This is the first article in a four-part series on programming effectively that’s based on my new learning tool, Programmer’s Pyramid. Each article contains one big idea and one or more ways to apply it. Here’s the next one in this series.
A common challenge when learning to program is identifying what topics to learn and what skills to build. The more you learn, the more you realize there’s to learn, and all of it seems to be important right now.
As a result, we get caught up in the details, progress slows and frustration mounts. We’re spinning our wheels and overwhelmed by everything we need to learn. Many of us have been there, myself included.
Identifying what to learn matters most. If you’re not focused on the right things, then your time is being wasted. And when it comes to building a skill, which programming is, then the fundamentals is what you ought to focus on. Everything takes off from there.
When the core structure is in place, the details follow naturally. It’s a point made clear by Elon Musk:
“It is important to view knowledge as sort of a semantic tree — make sure you understand the fundamental principles, i.e. the trunk and big branches, before you get into the leaves/details or there is nothing for them to hang on to.”
Plus, the details are much more meaningful when there’s something to “hang onto.”
The idea of focusing on the fundamentals may seem obvious. And it is for the best programmers I’ve studied. In fact, it’s a point of distinction between the best and the rest. Moreover, it’s a well-worn path for experts in other fields, too. Think of Pablo Picasso of art; Josh Waitzkin of chess; or John Wooden of basketball.
However, a popular approach today is to focus on technologies, like React and Node. The fundamentals of programming are usually an afterthought, if they’re addressed at all.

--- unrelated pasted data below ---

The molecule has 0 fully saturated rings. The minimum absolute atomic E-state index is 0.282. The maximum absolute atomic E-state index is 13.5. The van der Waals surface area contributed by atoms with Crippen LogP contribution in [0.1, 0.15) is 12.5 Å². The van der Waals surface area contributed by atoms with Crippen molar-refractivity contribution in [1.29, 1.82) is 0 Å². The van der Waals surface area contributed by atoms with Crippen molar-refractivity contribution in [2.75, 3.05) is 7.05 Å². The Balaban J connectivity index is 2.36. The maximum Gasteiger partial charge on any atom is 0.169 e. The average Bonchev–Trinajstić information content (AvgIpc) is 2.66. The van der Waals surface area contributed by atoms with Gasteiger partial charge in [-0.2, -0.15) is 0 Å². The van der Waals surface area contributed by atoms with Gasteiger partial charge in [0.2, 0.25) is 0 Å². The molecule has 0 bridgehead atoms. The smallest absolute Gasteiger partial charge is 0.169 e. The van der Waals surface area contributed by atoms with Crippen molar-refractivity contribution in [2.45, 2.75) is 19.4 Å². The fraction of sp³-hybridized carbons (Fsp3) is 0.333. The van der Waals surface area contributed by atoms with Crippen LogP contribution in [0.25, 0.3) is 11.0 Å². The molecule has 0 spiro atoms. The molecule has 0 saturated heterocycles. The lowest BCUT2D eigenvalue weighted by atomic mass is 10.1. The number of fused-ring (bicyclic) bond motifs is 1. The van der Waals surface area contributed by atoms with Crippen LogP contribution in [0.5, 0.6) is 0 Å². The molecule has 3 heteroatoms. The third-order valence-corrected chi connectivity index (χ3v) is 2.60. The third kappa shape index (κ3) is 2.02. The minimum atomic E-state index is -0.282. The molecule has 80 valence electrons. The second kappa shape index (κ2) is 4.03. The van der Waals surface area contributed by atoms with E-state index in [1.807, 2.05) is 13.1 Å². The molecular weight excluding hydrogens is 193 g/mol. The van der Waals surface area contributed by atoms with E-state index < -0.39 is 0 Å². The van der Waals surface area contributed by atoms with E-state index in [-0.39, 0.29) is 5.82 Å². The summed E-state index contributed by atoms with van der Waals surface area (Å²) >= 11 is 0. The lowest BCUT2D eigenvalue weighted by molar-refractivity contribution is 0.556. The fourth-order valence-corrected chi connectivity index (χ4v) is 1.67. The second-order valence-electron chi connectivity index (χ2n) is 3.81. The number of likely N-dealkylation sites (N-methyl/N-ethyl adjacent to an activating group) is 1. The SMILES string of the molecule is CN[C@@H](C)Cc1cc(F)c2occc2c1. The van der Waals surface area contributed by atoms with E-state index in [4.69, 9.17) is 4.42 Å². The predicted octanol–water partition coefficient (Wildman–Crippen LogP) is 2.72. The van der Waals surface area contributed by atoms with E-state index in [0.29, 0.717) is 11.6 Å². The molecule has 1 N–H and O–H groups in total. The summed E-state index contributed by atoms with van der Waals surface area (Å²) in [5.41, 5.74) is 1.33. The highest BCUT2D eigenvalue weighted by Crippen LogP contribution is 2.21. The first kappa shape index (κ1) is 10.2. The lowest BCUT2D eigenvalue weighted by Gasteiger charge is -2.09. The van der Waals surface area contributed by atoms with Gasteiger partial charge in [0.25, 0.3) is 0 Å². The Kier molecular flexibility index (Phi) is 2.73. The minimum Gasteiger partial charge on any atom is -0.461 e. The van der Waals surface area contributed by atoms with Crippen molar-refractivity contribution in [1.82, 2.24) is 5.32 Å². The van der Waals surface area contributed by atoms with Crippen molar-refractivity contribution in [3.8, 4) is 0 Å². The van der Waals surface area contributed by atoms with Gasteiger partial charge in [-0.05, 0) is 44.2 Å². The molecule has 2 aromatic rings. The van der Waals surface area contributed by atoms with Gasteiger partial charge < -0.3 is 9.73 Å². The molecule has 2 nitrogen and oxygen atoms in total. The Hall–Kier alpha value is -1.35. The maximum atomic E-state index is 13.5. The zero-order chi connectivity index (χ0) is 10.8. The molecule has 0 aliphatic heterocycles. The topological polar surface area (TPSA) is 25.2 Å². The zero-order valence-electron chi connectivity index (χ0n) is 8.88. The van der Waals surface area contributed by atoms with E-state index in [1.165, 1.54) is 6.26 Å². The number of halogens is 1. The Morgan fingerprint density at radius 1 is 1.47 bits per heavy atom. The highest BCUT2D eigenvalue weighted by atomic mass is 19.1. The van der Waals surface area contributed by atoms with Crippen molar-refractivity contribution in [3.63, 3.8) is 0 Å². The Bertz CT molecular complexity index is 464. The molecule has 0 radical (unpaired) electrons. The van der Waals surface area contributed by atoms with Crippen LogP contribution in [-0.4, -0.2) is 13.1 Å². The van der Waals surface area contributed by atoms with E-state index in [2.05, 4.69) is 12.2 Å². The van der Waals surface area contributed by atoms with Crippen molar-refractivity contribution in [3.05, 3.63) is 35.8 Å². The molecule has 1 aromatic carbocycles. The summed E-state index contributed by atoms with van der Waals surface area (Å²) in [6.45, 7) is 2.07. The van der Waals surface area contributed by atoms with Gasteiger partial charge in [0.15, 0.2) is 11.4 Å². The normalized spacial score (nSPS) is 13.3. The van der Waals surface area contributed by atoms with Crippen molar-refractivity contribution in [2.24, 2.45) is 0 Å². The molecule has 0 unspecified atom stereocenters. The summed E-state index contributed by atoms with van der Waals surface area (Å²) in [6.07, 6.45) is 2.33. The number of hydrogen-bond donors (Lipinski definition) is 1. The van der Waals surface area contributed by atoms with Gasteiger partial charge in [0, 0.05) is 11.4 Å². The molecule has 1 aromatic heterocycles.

That’s a problem. Heading straight to the technologies bypasses a number of core programming topics and skills. As a result, programmers build a shaky foundation of knowledge.
This is why Programmer’s Pyramid advocates a different approach, which I call the bottom-up approach. It focuses on the fundamentals of programming. The Pyramid clearly defines what those fundamentals are, the sequence to learn them, and what resources to use.
Although you certainly need to learn the technologies, the fundamentals are the enabler. They’ll enable you to use technologies better; write more effective code; and be a more adaptable and competent programmer.
There are two ways to apply today’s idea. First, study experts in skill-building fields, like programming. Even better, talk to them. Find out how they’ve built their skills and see what commonalities you can find. One that I’ve found is the relentless focus on the fundamentals.
Second, rate yourself on the programming fundamentals outlined in Programmer’s Pyramid on a scale from one to ten. For example, how would you rate yourself on algorithms? How about software design?
This personal self-assessment will help you identify weaknesses, so you know where to spend your time as you work your way through the Pyramid.